updated 10:05 pm EST, Wed December 1, 2010
Many sticking with Apple-recommended alternatives
IT companies hoping to find a rich vein of new business assisting enterprises in moving away from Apple server hardware after the discontinuation of the XServe may be disappointed with the preliminary results of a survey conducted by the Enterprise Desktop Alliance, an industry group that represents such organizations. The survey has found that XServe owners mostly plan to stick with their current machines through the normal replacement cycle, and even then a substation portion plan to shift to other Apple-based alternatives rather than move to Windows or Linux.
The survey, which was conducted a month ago and comprised some 2000 administrators and in-depth questioning of 1200 of that group of XServe managers, found that 65 percent of respondents plan to continue using their XServes for at least the next two years. Of that group, about a third plan to eventually replace the XServe with one of Apple's recommended alternatives, such as the server edition of the Mac mini or the Mac Pro. Another third were unsure about what they would eventually replace their XServes with, but did not expect the transition to be any more costly than staying with Apple offerings.
The 1200 respondents were chose from large business or government organizations (more than 100 computers managed), K-12 and higher education, and smaller businesses. No computer sales or support providers were included in the survey. Across all users, the primary use of the XServe was as a file server (90 percent of all respondents), handling duties such as management support for Mac desktops and laptops, directory services, client management, workgroup managing and similar functions. Beyond file serving, the second most popular use of the XServe was as a web server.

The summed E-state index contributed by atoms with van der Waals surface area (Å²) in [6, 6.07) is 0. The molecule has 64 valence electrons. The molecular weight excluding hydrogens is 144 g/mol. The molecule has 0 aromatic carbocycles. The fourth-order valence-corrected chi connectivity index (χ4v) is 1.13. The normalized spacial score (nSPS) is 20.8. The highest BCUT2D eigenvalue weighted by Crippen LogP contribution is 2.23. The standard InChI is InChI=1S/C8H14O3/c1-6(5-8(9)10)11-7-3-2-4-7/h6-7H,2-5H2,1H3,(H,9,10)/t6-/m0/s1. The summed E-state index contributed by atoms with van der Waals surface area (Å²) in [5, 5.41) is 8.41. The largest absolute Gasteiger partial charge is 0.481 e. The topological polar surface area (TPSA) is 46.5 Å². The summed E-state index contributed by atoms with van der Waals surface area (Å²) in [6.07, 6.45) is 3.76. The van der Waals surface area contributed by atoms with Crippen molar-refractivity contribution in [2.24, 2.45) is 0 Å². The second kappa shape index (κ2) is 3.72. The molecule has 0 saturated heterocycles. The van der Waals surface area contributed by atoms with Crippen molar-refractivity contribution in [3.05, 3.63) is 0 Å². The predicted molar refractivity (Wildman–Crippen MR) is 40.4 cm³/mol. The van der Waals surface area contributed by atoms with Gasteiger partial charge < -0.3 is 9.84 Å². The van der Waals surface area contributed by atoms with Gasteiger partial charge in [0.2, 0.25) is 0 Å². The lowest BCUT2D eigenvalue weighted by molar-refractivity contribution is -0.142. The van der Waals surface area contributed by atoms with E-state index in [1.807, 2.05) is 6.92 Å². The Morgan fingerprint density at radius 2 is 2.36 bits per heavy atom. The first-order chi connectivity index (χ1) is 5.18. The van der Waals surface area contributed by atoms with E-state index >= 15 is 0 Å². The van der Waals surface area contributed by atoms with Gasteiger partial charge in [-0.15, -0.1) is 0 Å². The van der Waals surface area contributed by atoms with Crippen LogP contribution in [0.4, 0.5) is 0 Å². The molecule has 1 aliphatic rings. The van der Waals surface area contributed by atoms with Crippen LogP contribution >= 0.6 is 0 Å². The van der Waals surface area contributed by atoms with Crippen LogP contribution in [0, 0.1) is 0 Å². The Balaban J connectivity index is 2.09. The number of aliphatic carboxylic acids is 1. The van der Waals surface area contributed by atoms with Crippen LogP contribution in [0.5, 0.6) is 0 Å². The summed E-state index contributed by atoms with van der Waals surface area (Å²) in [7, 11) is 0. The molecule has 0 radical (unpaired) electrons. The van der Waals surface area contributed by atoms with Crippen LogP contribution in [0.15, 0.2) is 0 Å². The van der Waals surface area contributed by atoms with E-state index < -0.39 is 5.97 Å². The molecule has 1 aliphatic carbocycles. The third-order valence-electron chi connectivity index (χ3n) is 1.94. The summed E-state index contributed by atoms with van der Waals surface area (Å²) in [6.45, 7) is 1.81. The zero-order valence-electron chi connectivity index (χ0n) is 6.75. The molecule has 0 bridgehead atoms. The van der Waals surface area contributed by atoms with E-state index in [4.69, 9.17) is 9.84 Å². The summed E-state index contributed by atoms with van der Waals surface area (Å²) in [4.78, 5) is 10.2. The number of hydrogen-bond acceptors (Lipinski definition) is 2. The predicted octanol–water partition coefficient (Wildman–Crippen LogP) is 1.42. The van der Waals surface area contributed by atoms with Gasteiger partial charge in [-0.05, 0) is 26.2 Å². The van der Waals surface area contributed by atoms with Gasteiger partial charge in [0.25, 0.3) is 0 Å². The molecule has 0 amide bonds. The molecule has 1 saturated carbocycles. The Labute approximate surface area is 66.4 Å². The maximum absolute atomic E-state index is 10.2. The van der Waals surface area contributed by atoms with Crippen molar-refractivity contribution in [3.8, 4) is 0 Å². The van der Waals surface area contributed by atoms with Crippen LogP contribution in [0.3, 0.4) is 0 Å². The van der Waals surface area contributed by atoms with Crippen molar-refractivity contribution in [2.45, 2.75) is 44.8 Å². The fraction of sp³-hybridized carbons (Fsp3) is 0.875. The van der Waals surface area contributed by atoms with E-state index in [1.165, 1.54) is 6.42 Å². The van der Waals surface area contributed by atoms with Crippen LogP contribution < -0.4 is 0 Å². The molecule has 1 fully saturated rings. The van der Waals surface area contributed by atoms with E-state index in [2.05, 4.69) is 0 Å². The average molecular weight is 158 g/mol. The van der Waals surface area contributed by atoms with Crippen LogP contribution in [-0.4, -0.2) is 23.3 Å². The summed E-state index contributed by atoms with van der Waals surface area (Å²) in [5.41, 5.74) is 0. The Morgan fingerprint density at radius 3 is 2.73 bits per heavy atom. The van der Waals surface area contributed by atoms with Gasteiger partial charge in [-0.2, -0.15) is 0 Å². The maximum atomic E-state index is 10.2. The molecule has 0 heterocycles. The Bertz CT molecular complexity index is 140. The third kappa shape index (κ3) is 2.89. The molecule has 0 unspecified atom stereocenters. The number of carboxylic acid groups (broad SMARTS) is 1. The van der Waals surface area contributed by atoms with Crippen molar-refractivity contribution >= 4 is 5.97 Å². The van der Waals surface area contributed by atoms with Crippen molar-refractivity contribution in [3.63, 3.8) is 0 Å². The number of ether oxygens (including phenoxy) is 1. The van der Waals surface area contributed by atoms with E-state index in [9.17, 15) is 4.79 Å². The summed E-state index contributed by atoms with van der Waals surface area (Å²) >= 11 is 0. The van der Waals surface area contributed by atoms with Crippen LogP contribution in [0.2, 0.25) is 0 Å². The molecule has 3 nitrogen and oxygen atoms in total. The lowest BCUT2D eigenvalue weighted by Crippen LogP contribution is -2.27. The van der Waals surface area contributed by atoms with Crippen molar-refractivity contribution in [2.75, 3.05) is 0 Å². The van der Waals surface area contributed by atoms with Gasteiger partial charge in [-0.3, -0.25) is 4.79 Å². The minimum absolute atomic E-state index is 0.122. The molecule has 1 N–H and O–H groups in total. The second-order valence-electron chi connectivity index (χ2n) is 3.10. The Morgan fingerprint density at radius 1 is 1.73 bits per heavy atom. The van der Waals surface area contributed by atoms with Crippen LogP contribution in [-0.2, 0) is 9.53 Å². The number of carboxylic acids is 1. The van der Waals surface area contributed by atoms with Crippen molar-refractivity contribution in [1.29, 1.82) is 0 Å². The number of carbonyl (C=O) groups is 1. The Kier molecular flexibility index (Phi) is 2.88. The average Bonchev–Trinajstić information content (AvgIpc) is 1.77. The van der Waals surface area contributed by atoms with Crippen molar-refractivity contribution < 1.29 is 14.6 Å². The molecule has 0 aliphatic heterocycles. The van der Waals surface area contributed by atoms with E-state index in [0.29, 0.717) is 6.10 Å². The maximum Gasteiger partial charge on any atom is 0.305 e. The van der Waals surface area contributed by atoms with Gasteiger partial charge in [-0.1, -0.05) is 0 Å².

The high rate of "unsure" responses when asked about future plans indicates that managers have not yet developed their strategies, perhaps waiting to see if Apple will produce a new form factor or other product that might fill the role the XServe played as well -- or better -- than the current options.
Of the remaining third who expected to have to transition away from Apple products when the time comes, Windows was the popular option for file serving, while Linux was more popular for web hosting. Managers were confident that migrating file services to Windows would ultimately be a less expensive option, but "unsure" was the most popular answer on the question of costs related to migrating away from Apple to other platforms for other types of services.
The survey found an unusually high loyalty to Apple within the XServe-using community, with 70 percent saying Apple's decision to eliminate the XServe did not affect their general commitment to Macs or other Apple products. A plurality planned to keep their XServes as long as the machines are still viable, and see what options are available from Apple (or others) when the time comes.
XServe owners were also found to have proportionally more Macs in their organizations; among respondents with more than 100 employees, XServe-using companies tended to have nearly four times as many Macs as similar organizations overall.
The survey is ongoing until December 15th, at which time a final report will be compiled. The EDA will be hosting a webcast on the topic of XServe transition options on February 1st.